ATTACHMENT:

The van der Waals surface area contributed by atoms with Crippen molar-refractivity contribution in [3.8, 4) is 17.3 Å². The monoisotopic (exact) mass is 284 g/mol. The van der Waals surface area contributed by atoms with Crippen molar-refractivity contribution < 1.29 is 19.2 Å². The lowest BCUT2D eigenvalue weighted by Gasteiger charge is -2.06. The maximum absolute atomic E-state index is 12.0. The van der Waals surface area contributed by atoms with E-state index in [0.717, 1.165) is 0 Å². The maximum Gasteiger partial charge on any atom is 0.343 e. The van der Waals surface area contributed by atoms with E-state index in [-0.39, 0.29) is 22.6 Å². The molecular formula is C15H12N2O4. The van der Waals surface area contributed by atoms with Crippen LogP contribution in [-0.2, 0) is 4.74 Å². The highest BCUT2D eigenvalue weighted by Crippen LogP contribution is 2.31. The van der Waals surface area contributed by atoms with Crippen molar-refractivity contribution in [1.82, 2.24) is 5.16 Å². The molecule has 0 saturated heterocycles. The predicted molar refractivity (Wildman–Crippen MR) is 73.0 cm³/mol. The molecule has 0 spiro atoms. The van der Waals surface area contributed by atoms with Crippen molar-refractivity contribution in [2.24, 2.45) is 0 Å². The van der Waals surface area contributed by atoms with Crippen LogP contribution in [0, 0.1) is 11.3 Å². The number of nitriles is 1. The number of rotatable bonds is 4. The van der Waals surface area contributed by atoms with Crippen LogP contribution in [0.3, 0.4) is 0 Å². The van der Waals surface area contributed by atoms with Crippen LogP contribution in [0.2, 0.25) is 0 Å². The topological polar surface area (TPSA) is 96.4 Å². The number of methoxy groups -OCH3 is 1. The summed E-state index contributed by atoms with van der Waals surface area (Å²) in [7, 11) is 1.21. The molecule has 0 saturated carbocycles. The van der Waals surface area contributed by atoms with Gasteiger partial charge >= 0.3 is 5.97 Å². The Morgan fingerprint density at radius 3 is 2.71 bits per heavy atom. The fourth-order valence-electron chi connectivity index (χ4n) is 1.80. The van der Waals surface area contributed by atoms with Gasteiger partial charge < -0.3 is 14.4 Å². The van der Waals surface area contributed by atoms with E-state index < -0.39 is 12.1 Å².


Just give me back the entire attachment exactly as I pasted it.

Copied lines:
The van der Waals surface area contributed by atoms with Crippen molar-refractivity contribution in [3.8, 4) is 17.3 Å². The monoisotopic (exact) mass is 284 g/mol. The van der Waals surface area contributed by atoms with Crippen molar-refractivity contribution < 1.29 is 19.2 Å². The lowest BCUT2D eigenvalue weighted by Gasteiger charge is -2.06. The maximum absolute atomic E-state index is 12.0. The van der Waals surface area contributed by atoms with E-state index in [0.717, 1.165) is 0 Å². The maximum Gasteiger partial charge on any atom is 0.343 e. The van der Waals surface area contributed by atoms with E-state index in [-0.39, 0.29) is 22.6 Å². The molecular formula is C15H12N2O4. The van der Waals surface area contributed by atoms with Crippen LogP contribution in [-0.2, 0) is 4.74 Å². The highest BCUT2D eigenvalue weighted by Crippen LogP contribution is 2.31. The van der Waals surface area contributed by atoms with Crippen molar-refractivity contribution in [1.82, 2.24) is 5.16 Å². The molecule has 0 saturated heterocycles. The predicted molar refractivity (Wildman–Crippen MR) is 73.0 cm³/mol. The molecule has 0 spiro atoms. The van der Waals surface area contributed by atoms with Crippen molar-refractivity contribution in [2.24, 2.45) is 0 Å². The van der Waals surface area contributed by atoms with Crippen LogP contribution in [0, 0.1) is 11.3 Å². The number of nitriles is 1. The number of rotatable bonds is 4. The van der Waals surface area contributed by atoms with Crippen LogP contribution in [0.3, 0.4) is 0 Å². The van der Waals surface area contributed by atoms with Crippen LogP contribution in [0.2, 0.25) is 0 Å². The topological polar surface area (TPSA) is 96.4 Å². The number of methoxy groups -OCH3 is 1. The summed E-state index contributed by atoms with van der Waals surface area (Å²) in [7, 11) is 1.21. The molecule has 0 saturated carbocycles. The van der Waals surface area contributed by atoms with Gasteiger partial charge >= 0.3 is 5.97 Å². The Morgan fingerprint density at radius 3 is 2.71 bits per heavy atom. The fourth-order valence-electron chi connectivity index (χ4n) is 1.80. The van der Waals surface area contributed by atoms with Gasteiger partial charge < -0.3 is 14.4 Å². The van der Waals surface area contributed by atoms with E-state index < -0.39 is 12.1 Å².